Can a farrier cause a horrse to become thin-soled? - Page 4
 
 

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Can a farrier cause a horrse to become thin-soled?

This is a discussion on Can a farrier cause a horrse to become thin-soled? within the Hoof Care forums, part of the Horse Health category
  • Can thin soles on horse hoof cause lamness

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    10-15-2013, 08:44 PM
  #31
Trained
Quote:
Originally Posted by Northern    
If wall isn't supposed to carry most of weight, as opposed to sole, why is it that in the old days when some horses' jobs were to walk/trot cobblestone streets, they were shod (so no sole ever touched ground) & worked for decades without a problem?
I don't believe the sole is supposed to bear most of the load as opposed to the walls really either. However if you said the heels/frog...

Lameness, breakdown & early 'retirement' was also common. 'Navicular disease' for eg, has long been recognised as a common problem of domestic horses, especially those worked hard on paved roads. And of course many people, for eg, can smoke heavily for decades without getting lung cancer either, but that doesn't mean smoking is proven safe & right. So I would ask for evidence before jumping to that conclusion for a start, to consider the differences between those horses with *apparently* no problem. The claims that conventional shoes are implicated with some of these 'problems' and egs of horses shod differently being more sound is not a new idea either. Unfortunately there has been little real evidence to go on - one way or the other & I believe there is still so much we don't understand. But from current research into hoof function, as well as countless egs, I do believe peripheral loading is a major factor and should be looked into much more objectively.

FWIW, I don't think there's any evidence either, that horses in various domestic situations should necessarily have feet like a desert mustang, for eg degree of concavity. That doesn't strike me as logical either, let alone the apparently wide held assumption that feral horses all have good, sound feet - ferals can have very different feet in different environments and are not without problems too. But there is so much we have learned, and can learn more, in considering what Mother Nature gave the horse & how it works, & the differences between hooves that function soundly & optimally compared to the 'problem' ones.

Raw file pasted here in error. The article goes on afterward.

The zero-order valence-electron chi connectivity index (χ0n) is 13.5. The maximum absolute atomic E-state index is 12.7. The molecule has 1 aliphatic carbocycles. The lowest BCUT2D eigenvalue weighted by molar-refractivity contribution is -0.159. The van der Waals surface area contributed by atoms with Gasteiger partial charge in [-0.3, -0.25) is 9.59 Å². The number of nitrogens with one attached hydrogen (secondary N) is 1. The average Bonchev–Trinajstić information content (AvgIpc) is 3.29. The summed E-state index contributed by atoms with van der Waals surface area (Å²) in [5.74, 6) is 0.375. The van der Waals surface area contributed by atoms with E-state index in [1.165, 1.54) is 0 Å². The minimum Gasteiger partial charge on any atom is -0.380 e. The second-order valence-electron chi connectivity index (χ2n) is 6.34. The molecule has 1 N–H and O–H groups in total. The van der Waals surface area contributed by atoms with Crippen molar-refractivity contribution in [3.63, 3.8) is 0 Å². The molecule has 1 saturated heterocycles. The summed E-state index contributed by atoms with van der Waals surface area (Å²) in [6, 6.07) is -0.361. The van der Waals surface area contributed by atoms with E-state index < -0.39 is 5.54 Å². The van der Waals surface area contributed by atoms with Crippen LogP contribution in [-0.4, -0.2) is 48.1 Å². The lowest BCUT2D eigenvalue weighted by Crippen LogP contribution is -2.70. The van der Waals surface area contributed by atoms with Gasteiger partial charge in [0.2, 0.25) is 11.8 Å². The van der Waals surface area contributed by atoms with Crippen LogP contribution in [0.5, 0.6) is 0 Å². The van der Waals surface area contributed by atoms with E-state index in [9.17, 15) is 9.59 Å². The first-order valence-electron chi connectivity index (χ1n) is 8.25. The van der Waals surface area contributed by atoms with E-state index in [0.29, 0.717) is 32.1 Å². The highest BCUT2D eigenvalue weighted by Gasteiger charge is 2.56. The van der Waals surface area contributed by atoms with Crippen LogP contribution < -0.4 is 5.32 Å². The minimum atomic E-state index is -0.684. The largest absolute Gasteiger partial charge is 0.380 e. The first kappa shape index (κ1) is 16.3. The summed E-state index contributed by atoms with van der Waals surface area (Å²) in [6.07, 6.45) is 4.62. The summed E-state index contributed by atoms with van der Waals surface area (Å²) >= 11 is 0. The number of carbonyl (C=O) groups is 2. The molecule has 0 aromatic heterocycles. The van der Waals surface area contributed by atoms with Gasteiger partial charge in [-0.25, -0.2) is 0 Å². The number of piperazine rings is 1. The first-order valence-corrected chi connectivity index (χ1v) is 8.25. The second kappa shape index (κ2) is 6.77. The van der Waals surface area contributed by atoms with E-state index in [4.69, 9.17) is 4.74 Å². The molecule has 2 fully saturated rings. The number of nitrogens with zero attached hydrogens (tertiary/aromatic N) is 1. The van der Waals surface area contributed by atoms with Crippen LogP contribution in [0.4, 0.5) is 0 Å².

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    10-15-2013, 09:04 PM
  #32
Started
Ok, thanks, loosie.

I was thinking that there are 4 main types of ground for horses:

1. Soft & wet/damp (marshy fields & snow).
2. Soft & dry - sand & turf when dry
3. Hard, dry & smooth - man-made surfaces (pavement, cobblestones, etc. & hard-pack such as on dirt road).
4. Hard, dry & "pokey" - rocky terrain, gravel.

If we take a horse & give her sufficient time on each surface, what changes would her hooves make on each?

Also, what differences would there be in the changes between different breeds? Between different individuals within a breed?

Lee says that the Arabians (lots of sand) have deeply cupped hooves, whereas tb's have flat ones, due to being on soft pasture, & horses who've been on really marshy ground get really big flat feet.
     
    10-15-2013, 10:32 PM
  #33
Trained
Quote:
Originally Posted by Northern    
If we take a horse & give her sufficient time on each surface, what changes would her hooves make on each?
Of course there are other factors such as diet & exercise, and what state those hooves were in when you put them in a certain environment. But generally, horses on hard surfaces will wear their walls to at/near level with the sole on the ground surface, while horses in soft environments can(should?) manage with longer walls. Horses on hard, flat ground tend to have more 'filled in' feet to horses that are on rough/yielding surfaces. Bare horses with longer walls will chip, split, break off wall(which if designed to be loaded shouldn't happen), whereas short walled, mustang rolled hooves tend to cope fine on this footing. Flat pavement is not generally a problem for horses that aren't peripherally loaded either.

Quote:
Lee says that the Arabians (lots of sand) have deeply cupped hooves, whereas tb's have flat ones, due to being on soft pasture, & horses who've been on really marshy ground get really big flat feet.
Yep, that's the case alright. As TBs have an awful lot of arab blood & came out of that breed, I don't know that that's the best eg of genetic differences, but yes, different breeds do tend to have slightly different hoof form - like I said, not at all dismissing the genetic argument outright, just don't feel it's a big factor - but how much is it about the environment?